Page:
I tried to run, but a few yards ahead of me I saw another cloud of tear gas. I felt myself trapped like a deer in headlights. My eyes were on fire and snot was streaming down my nose. The entire time I thought to myself, “What did I do to deserve this?”
[pics] Communication senior Laura Kelch asked the question on many Spartans’ minds after the MSU’s men’s basketball team’s loss to North Carolina in the Final Four tournament in St. Louis last Saturday night.
Unfortunately, rioting has become an infamous pastime at MSU, and last weekend was no different. Tear gas, 43 arrests and two hours of chaos did result; however, there was one change: students and officers seemed to have switched roles. Spartan students were the ones unprepared for this year’s events, giving the police an upper hand, in contrast to previous disturbances.
“It didn’t seem like anyone was doing anything but standing before the tear-gassing began,” said Kelch, who was one of the thousands gathered at Cedar Village. “The police were trigger happy with the tear gas; people were getting hit with cans and others were vomiting.”
MSU students had received several letters, including ones from the basketball coaches themselves, ASMSU and faculty encouraging responsible celebration after this year’s Final Four game, but the warnings may have stirred up an adverse reaction. “I feel rioting was built up, and students felt they were ‘supposed to cause chaos,’” business administration and theatre sophomore Max Lund said.
However, other students felt they were never given the chance to act maturely, because they were tear-gassed right away. “When I walked outside after the game, the streets were already filled with people gathered from both MSU and other universities celebrating our making it to the Final Four,” music education freshman Scott Eckersley said after observing the fiasco. “This was short-lived, because everyone was tear-gassed right away.”
“The key phrases to getting tear-gassed were: ‘Go Green,’ ‘Go White,’ and ‘MSU,'” he said. “I think they could have broken the crowd in a better way; they were a bit over-the-top.”
One residence hall night receptionist commented that practically everyone he let in that night got tear-gassed by the police, and several East Lansing businesses had to shut their doors because too many people were rushing in to seek shelter.
The police justified the tear-gassing by saying people were throwing bottles and rocks at them. The main “events” of Saturday night included one person sacrificing his couch to set ablaze, a broken arm and an officer getting shot by a slingshot device. East Lansing law, in response to 1999’s riots, made it illegal for four or more people to assemble with the intent to riot or being near a crowd and remaining with the intent to riot. Therefore, any crowd on the streets of East Lansing on April 3 could have been interpreted as illegal. The police were within the law to respond, but did they act with the best judgment?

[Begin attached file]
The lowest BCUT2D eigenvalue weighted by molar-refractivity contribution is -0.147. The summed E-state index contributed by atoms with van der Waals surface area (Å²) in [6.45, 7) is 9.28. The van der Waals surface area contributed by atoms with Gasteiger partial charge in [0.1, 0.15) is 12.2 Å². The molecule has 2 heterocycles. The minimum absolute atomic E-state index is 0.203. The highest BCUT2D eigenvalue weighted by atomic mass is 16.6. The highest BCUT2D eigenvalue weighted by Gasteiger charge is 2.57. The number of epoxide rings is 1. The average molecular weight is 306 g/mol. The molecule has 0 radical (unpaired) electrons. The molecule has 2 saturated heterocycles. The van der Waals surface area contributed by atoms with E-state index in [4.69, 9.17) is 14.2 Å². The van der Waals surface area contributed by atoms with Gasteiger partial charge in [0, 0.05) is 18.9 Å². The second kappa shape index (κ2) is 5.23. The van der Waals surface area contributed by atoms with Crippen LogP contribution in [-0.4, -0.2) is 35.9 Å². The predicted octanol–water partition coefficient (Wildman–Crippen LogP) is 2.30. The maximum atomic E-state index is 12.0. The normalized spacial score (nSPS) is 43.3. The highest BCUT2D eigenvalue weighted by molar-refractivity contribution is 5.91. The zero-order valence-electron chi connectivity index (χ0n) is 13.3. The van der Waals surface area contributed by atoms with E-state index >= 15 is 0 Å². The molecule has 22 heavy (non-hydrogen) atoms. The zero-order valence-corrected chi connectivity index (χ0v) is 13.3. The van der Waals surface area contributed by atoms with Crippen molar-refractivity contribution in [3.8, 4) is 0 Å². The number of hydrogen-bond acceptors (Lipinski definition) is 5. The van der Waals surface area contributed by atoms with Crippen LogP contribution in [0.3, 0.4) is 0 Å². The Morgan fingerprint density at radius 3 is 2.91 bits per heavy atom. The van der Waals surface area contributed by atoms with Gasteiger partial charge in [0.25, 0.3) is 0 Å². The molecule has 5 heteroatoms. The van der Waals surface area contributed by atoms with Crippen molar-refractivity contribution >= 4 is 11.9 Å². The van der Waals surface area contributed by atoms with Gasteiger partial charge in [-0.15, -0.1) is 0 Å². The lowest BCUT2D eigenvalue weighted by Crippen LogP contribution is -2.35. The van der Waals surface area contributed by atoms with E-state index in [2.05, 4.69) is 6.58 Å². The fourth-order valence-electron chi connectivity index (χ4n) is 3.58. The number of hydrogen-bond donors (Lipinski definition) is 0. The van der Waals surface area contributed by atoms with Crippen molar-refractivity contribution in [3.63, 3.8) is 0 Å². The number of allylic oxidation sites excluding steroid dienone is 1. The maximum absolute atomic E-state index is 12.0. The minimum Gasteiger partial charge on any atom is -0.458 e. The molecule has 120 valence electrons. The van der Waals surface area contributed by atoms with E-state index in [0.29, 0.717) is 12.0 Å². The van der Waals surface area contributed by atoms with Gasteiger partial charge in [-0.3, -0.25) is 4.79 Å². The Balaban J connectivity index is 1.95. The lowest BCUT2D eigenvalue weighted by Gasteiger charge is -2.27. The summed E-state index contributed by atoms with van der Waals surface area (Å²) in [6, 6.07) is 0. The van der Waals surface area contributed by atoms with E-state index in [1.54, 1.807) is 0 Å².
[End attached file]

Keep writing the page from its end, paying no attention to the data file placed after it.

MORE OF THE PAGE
“We heard information in advance that there were plans to cause problems. People stockpiled items to burn, and were planning on rioting, whether the game was won or lost. We were concerned, but hoped for the best,” MSU Police Captain Juli Liebler said.
Unlike in 1989 and 1999, when the police needed time to prepare, officers anticipated this year’s game plan. They spent $1,200 for a speaker system installed on the rooftops of Cedar Village to warn students before they began tear-gassing, and were also manned with a portable PA system. The department feels they prevented a lot of damage and violence because they were prepared.
“We had several meetings with eight police departments,” Liebler said. “We were equipped with arrest vans and additional officers who were trained in dealing with large crowds. Officers wore protective gear, including chest pads, shin guards and less-than-lethal tools such as chemical ignition (tear gas) and pepper spray.”
The MSU Police Department has received both compliments and complaints. Some people were satisfied with how they handled the crowds, feeling no one should have gathered in the first place. But it remains that most students were disappointed with gassing that in most cases was preemptive.
“For the future, we’ll talk about what seemed to work and what didn’t, and we may change a few things. The tactics were effective, and an overall success, given the circumstances,” Liebler said.
According to MSU’s spokesperson and Vice President of University Relations Terry Denbow, the university is still gathering as much information as they can from people living on and off campus, fire-marshals, MSU and East Lansing’s police departments, and from video tapes before making any broad statements about what went wrong and who is to blame.
“It is too bad some people’s behavior caused others to be subjected to tear gassing,” Tenbow said. “Only 21 out of the 43 arrested, and 4,000 people gathered were MSU students and that is pretty good. I would hope in future celebrations that everyone is trusting and confident in each other, and that is a shared commitment on all sides. I am not against celebrating, I have called all students to show their side of the story, and if we were behaving appropriately, than they (the police) should be the ones people are unhappy with.”
It will never be known whether or not this year’s civil disturbances would have amounted to anything at all if officers would not have gassed so heavily, or if they prevented a larger riot. However, no one can deny that less property damage and overall chaos occurred compared with 1999’s melee, and that most students acted civilly.
No matter who was to blame, March Madness has lived up to its name at MSU.

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